Return to the simple life
Every year we head south for the simpler life. Everyone in our Loreto Baja community talks about de-stressing, de-cluttering, downsizing, and simplifying their lives.
We were absolutely sure that we wouldn’t be able to get all the stuff we ‘needed’ in Baja; that is, all the things we were accustomed to having in the U.S. But it turns out that an entire grocery store aisle of floor-to-ceiling breakfast cereals may not really be what we need. Big box stores that encourage buying in bulk are no longer what we require for a two-person household. And having abundant possibilities, well, tends to add a lot of clutter to our lives. The U. S. of A. – land of opportunity. Variety and options. Oh yeah, excess and overload.
Summer’s over, and we’re packing for our annual migration from the U.S. to Baja. As we evaluate what stays and what goes, we get to interact intimately with our stuff and check in with our values in the process. We get to play the game ‘Keep, Take, or Toss?’— and the decision to keep it needs a damn good reason. We all have our unique set of reasons for hanging onto our stuff.
I’ve discovered my three main reasons to keep something:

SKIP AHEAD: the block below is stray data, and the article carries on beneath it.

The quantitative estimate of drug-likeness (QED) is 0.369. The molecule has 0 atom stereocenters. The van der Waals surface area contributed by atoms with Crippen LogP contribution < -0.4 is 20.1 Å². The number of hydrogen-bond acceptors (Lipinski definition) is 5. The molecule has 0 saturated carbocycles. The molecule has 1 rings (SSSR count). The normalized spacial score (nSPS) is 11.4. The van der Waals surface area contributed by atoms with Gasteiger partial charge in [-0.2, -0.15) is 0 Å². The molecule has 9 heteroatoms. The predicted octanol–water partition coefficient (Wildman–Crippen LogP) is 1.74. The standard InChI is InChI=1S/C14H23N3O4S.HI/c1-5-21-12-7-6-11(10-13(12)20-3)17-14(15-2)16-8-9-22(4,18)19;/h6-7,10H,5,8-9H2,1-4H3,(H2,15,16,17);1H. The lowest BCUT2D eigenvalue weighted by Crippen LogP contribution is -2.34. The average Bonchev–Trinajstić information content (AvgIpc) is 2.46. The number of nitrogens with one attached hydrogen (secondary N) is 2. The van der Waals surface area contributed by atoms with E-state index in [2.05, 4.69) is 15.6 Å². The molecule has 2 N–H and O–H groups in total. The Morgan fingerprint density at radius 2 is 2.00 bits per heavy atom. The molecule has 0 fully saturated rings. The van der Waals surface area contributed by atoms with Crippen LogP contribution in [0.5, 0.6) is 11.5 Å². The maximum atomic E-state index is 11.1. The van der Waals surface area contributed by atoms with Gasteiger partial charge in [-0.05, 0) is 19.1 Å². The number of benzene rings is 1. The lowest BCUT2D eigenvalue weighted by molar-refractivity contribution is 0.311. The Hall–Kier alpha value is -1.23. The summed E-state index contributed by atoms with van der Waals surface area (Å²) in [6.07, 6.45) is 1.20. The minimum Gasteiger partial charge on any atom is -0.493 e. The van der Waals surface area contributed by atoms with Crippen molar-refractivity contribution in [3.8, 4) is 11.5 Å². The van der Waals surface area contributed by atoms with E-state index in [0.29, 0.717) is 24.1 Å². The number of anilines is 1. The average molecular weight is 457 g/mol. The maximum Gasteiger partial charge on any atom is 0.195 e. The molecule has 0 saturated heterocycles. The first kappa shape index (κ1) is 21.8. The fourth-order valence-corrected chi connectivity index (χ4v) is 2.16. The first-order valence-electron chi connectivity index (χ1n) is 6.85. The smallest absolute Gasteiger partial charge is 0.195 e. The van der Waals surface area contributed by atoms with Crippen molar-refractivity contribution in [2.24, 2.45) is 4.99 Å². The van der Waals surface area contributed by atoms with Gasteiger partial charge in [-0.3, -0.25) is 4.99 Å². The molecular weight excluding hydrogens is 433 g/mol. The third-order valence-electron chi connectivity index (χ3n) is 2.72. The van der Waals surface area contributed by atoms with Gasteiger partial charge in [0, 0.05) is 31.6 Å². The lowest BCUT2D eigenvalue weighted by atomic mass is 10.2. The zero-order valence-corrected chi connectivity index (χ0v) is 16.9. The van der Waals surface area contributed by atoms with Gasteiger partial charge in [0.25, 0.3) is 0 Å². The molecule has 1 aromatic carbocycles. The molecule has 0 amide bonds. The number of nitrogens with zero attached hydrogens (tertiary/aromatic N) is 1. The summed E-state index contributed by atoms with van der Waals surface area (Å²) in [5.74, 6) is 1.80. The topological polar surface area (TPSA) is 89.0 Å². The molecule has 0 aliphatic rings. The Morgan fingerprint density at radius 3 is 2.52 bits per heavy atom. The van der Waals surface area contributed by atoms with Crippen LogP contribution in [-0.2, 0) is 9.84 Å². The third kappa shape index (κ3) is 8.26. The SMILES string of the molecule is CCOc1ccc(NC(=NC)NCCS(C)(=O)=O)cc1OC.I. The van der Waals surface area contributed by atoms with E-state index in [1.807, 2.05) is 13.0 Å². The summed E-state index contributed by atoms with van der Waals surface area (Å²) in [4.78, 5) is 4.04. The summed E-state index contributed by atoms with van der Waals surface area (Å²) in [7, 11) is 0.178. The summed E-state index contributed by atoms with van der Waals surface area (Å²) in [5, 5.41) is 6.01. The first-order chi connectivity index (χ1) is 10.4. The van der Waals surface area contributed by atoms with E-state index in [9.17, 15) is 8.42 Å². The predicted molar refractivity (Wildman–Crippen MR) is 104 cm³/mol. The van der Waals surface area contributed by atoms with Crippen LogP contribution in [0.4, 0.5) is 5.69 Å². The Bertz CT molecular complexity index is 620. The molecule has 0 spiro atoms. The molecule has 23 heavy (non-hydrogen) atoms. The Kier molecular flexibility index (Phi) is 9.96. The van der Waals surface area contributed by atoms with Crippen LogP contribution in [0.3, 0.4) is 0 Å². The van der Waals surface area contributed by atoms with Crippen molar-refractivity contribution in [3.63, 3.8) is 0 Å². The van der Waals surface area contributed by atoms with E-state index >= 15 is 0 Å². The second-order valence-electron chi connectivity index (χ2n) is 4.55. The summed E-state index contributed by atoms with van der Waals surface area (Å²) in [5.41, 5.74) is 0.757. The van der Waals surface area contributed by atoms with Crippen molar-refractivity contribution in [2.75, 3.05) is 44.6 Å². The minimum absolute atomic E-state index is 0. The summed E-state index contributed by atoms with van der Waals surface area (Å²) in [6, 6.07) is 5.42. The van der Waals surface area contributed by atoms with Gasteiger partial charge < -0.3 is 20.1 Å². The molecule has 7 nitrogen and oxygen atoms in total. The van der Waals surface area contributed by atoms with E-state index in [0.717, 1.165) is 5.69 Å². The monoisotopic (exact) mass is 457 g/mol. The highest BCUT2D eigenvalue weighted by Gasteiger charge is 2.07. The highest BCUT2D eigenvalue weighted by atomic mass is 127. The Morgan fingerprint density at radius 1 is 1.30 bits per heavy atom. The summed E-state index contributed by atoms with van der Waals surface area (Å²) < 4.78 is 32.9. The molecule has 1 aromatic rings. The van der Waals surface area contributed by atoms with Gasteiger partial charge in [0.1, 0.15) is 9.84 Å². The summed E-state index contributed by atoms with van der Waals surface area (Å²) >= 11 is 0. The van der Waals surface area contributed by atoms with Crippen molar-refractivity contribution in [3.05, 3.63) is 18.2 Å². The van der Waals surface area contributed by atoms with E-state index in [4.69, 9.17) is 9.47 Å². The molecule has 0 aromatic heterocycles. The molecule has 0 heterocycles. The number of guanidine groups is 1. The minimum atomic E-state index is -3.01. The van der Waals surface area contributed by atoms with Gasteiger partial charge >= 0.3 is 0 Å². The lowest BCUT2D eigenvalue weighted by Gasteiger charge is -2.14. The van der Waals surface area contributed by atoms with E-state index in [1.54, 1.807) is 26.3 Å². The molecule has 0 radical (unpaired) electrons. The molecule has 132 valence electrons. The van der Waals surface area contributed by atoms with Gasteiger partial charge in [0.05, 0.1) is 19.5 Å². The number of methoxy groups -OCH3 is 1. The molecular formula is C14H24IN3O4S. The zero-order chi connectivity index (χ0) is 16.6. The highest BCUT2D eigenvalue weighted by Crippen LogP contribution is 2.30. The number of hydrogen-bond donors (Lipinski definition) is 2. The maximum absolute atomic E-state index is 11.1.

1) I am fond of aesthetically pleasing things, mostly ones that are handmade and created by someone with whom I have a personal connection.
2) I like having variety in my life, as in not using the same serving platter every single meal, or wearing the same outfit every day.
3) I am a creative person, and having materials at my fingertips for projects— fabrics, yarns, paints, beads, etc.—inspires my creativity.
Every year we head south for the simpler life. Everyone in our Loreto Baja community talks about de-stressing, de-cluttering, downsizing, and simplifying their lives. How ironic that each winter, we proceed to pack our cars to the gills with items unavailable in Baja. We stuff our armoires with clothes; our pantry cupboards with kitchenwares, appliances, and gourmet treats; our utility closets with just-in-case items of all sorts.
It seems as if our stuff multiplies while we’re away, in every closet, drawer, cupboard, storage shed, basement, and attic. On the return trip, we’re again faced with stuff and what to do with it. We donate and gift and toss and sell, all those precious possessions that are so important that we’ve kept them stored in boxes for twenty years. Why doesn’t it ever go away?
Every year I swear I will not bring any more stuff into either home, and whaddya know: the car manages to get packed to the gills. Every time. Both ways. Every year we chip away at the excess we’ve collected over the years, and revisit the reasons for keeping it all. As we attempt to simplify life, I’m considering a new standard: that everything we put into the car must in some way contribute to a simpler and happier life.